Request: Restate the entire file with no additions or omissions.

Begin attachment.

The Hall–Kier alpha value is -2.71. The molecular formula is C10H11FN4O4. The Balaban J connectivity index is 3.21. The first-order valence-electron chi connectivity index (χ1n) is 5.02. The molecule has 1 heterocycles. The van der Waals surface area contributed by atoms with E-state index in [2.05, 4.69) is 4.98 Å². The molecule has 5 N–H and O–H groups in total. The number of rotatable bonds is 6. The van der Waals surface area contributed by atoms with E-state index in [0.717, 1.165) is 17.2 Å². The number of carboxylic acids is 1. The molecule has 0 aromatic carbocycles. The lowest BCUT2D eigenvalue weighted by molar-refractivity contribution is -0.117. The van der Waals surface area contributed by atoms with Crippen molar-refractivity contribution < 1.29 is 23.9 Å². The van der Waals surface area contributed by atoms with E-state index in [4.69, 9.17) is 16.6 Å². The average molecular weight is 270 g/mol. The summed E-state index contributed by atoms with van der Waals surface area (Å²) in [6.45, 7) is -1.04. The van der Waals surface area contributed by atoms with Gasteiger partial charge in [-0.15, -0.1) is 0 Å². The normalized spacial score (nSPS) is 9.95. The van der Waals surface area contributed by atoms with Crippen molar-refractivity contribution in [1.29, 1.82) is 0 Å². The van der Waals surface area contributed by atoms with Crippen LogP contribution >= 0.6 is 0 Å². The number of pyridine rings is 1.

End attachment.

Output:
The Hall–Kier alpha value is -2.71. The molecular formula is C10H11FN4O4. The Balaban J connectivity index is 3.21. The first-order valence-electron chi connectivity index (χ1n) is 5.02. The molecule has 1 heterocycles. The van der Waals surface area contributed by atoms with E-state index in [2.05, 4.69) is 4.98 Å². The molecule has 5 N–H and O–H groups in total. The number of rotatable bonds is 6. The van der Waals surface area contributed by atoms with E-state index in [0.717, 1.165) is 17.2 Å². The number of carboxylic acids is 1. The molecule has 0 aromatic carbocycles. The lowest BCUT2D eigenvalue weighted by molar-refractivity contribution is -0.117. The van der Waals surface area contributed by atoms with Crippen molar-refractivity contribution < 1.29 is 23.9 Å². The van der Waals surface area contributed by atoms with E-state index in [4.69, 9.17) is 16.6 Å². The average molecular weight is 270 g/mol. The summed E-state index contributed by atoms with van der Waals surface area (Å²) in [6.45, 7) is -1.04. The van der Waals surface area contributed by atoms with Gasteiger partial charge in [-0.15, -0.1) is 0 Å². The normalized spacial score (nSPS) is 9.95. The van der Waals surface area contributed by atoms with Crippen molar-refractivity contribution in [1.29, 1.82) is 0 Å². The van der Waals surface area contributed by atoms with Crippen LogP contribution >= 0.6 is 0 Å². The number of pyridine rings is 1.